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Illustration: Rebecca Zisser/Axios

The midterms produced a divided Congress that's emblematic of a split America, drifting further apart and pointing to poisonous years ahead.

The net result: Two parties with two wildly different bases and philosophies are pulling farther and farther apart — and are certain to double down on divisiveness heading into 2020.

  • The Democratic strategy of targeting women, minorities and the young was vindicated with the new House majority. We saw record liberal turnout in many suburbs.
  • The Republican strategy of targeting men, whites and rural voters was vindicated with the larger Senate majority. We saw record conservative turnout in rural Trump country.

Fox News' Karl Rove, the former George W. Bush architect, said: "Let’s be clear. ... Both parties are broken."

  • A GOP lobbyist emailed:  "Poisonous gridlock. Hemlock?"

Shades of 2016: The blue wave was a lot less ferocious and unanimous than much of the polling, forecasts and commentary had led Americans to expect.

  • It's a reminder that, even after all the post-2016 angst, all the supposed experts still don't fully understand the country.
  • Republican pollster Frank Luntz told me in a phone interview that there’s a "hidden Trump" vote" of 2% or 3% that refuses to respond to pollsters: "They see it as helping the elite control them."
  • Former Obama strategist David Axelrod said on CNN: "I think this is going to prompt a new round of soul-searching about whether and how you can poll accurately ... A lot of these races that were blowouts ... polled as tight."

Be smart: Although President Trump lost the House, he made the midterms about the Senate during his final swing. And the White House feels vindicated by wins in Indiana and — likely — Florida.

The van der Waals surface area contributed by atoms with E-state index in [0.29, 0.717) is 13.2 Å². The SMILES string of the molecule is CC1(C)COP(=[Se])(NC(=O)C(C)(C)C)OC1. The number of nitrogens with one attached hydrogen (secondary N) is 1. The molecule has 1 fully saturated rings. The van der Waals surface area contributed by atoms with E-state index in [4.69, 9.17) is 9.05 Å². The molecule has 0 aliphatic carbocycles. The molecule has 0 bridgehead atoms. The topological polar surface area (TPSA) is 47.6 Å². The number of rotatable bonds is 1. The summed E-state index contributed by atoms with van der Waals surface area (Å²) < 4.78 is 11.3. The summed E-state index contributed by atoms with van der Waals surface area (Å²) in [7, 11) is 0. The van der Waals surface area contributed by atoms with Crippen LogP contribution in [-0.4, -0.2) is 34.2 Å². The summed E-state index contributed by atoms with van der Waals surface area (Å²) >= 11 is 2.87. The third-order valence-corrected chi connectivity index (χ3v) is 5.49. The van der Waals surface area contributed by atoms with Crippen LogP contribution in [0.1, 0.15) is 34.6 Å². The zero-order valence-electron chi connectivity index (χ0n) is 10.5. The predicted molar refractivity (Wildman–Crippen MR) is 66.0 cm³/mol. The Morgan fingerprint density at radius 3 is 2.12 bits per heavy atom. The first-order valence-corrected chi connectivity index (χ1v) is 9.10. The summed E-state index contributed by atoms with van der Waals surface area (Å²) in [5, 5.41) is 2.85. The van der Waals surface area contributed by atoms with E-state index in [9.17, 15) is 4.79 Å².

• Look for Trump to act like he won re-election, even though he faces a treacherous two years, with Congress and with his own 2020 re-election map.

Go deeper:

Go deeper

Scoop: Border officials project 13,000 child migrants in May

The "El Chaparral" border crossing at Tijuana. Photo: Stringer/Picture Alliance via Getty Images

A Customs and Border Protection staffer told top administration officials Thursday the agency is projecting a peak of 13,000 unaccompanied children crossing the border in May, sources directly familiar with the discussion told Axios.

Why it matters: That projection would exceed the height of the 2019 crisis, which led to the infamous "kids-in-cages" disaster. It also underscores a rapidly escalating crisis for the Biden administration.

6 hours ago - World

U.S. strikes Iran-backed militia facilities in Syria

President Biden at the Pentagon on Feb. 10. Photo: Alex Brandon - Pool/Getty Images

The United States on Thursday carried out an airstrike against facilities in Syria linked to an Iran-backed militia group, the Pentagon announced.

The state of play: The strike, approved by President Biden, comes "in response to recent attacks against American and Coalition personnel in Iraq, and to ongoing threats to those personnel," Pentagon press secretary John Kirby said in a statement.

Senate parliamentarian rules $15 minimum wage cannot be included in relief package

Photo: Al Drago/Getty Images

The Senate parliamentarian ruled Thursday that the provision to increase the minimum wage to $15/hour cannot be included in the broader $1.9 trillion COVID relief package.

Why it matters: It's now very likely that any increase in the minimum wage will need bipartisan support, as the provision cannot be passed with the simple Senate majority that Democrats are aiming to use for President Biden's rescue bill.